Smart Queries: ask Pepper about monsters and get accurate replies

Basic setup of the application

In this section, we’ll focus on the necessary pure Android parts, namely, loading the monster data, and displaying a list of monsters on the tablet.

Start by the default to create an app:

This zip file contains the needed assets, namely:

  • A set of images, to place inside your app’s res/drawable folder
  • The monsters_data.json file, to place in your app’s res/raw folder (create if needed)

Loading the monster data

For doing this, we’ll use the third-party library “Klaxon” to parse the JSON file into Kotlin objects. Include this library by adding this to your app’s build.gradle file:

implementation "org.jetbrains.kotlin:kotlin-reflect:$kotlin_version"
implementation 'com.beust:klaxon:5.4'

Now we’ll define a “monster” object, and a function for loading it. Create a file in your application called MonsterData.kt:

import com.beust.klaxon.Klaxon
import java.io.File
import java.io.InputStream

data class Monster(
   val filename : String,
   val name : String,
   val color: String,
   val eyes: Int,
   val eyeColor: String,
   val horns: Int,
   val arms: Int,
   val tentacles: Int,
   val fur: Boolean,
   val wings: Int,
   var resourceId : Int = 0
)

fun readMonstersJSON(inputStream: InputStream): List<Monster> {
   return Klaxon().parseArray(inputStream) ?: listOf()
}

fun main() {
   val file = File("app/src/main/res/raw/monsters_data.json")
   val monsters = readMonstersJSON(file.inputStream())
   println("Blue monsters: ${monsters.filter {it.color=="blue"}.size}")
   println("Blue-eyed monsters: ${monsters.filter {it.eyeColor=="blue"}.size}")
}

This “main” function is just for testing, you can run it (with the little “play” icon) appearing in the margin to check that the data is loaded correctly.

Note that all the attributes of a “Monster” object are loaded from the JSON, except the resource ID, which we’ll set later.

Android activity

Make your main activity layout (res/layout/activity_main.xml) a horizontal, empty, LinearLayout, with center gravity:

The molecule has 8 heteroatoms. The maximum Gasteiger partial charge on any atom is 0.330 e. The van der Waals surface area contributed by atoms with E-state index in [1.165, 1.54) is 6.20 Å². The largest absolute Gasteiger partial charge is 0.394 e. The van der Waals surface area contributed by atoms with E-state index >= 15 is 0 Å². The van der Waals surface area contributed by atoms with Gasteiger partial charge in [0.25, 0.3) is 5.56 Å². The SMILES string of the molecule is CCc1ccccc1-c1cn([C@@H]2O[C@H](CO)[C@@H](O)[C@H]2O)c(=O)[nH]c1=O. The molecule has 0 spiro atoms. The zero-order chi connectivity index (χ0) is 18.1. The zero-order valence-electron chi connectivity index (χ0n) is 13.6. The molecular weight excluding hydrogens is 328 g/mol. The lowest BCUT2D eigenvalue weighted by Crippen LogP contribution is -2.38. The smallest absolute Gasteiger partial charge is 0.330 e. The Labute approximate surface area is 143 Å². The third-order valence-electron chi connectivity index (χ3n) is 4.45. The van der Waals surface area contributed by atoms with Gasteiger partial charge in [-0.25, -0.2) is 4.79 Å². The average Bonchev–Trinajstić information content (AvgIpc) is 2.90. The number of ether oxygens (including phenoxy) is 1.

<?xml version="1.0" encoding="utf-8"?>
<LinearLayout xmlns:android="http://schemas.android.com/apk/res/android"
   xmlns:app="http://schemas.android.com/apk/res-auto"
   xmlns:tools="http://schemas.android.com/tools"
   android:id="@+id/imageHolder"
   android:layout_width="match_parent"
   android:layout_height="match_parent"
   android:gravity="center"
   android:orientation="horizontal"
   tools:context=".MainActivity" />

Now in MainActivity.kt, we can define our constants, and a helper function for showing monsters:



val TAG = "MainActivity"
private lateinit var imageHolder : LinearLayout
private val imageLayoutParams = LinearLayout.LayoutParams(LinearLayout.LayoutParams.MATCH_PARENT,
       LinearLayout.LayoutParams.MATCH_PARENT, 1.0f)

fun showMonsters(monstersToShow: List<Monster>) {
   runOnUiThread {
       Log.i(TAG, "Showing ${monstersToShow.size} monsters")
       imageHolder.removeAllViews()
       monstersToShow.forEach { monster ->
           val imageView = ImageView(applicationContext).apply {
               id = View.generateViewId()
               layoutParams = imageLayoutParams
               setImageResource(monster.resourceId)
           }
           imageHolder.addView(imageView)
       }
   }
}

Now in our onCreate, you can

  1. Load the monster data
  2. Set the resourceId attribute on these

override fun onCreate(savedInstanceState: Bundle?) {
   super.onCreate(savedInstanceState)
   setContentView(R.layout.activity_main)
   imageHolder = findViewById(R.id.imageHolder)
   // loading of monster data
   val monsterData = resources.openRawResource(R.raw.monsters_data)
   val monsterList = readMonstersJSON(monsterData)
   monsterList.forEach {
      it.resourceId = resources.getIdentifier(it.filename, "drawable", packageName)
   }

   // Example: show blue-eyed monsters
   showMonsters(monsterList.filter {it.eyeColor == "blue"})
}

You can now run the application on Pepper (or an emulator), it should show a line of blue-eyed monsters on the tablet (you may need to select “app” in the run project drop-down menu).

Next: let’s make the line of shown monsters correspond to what the user asked for.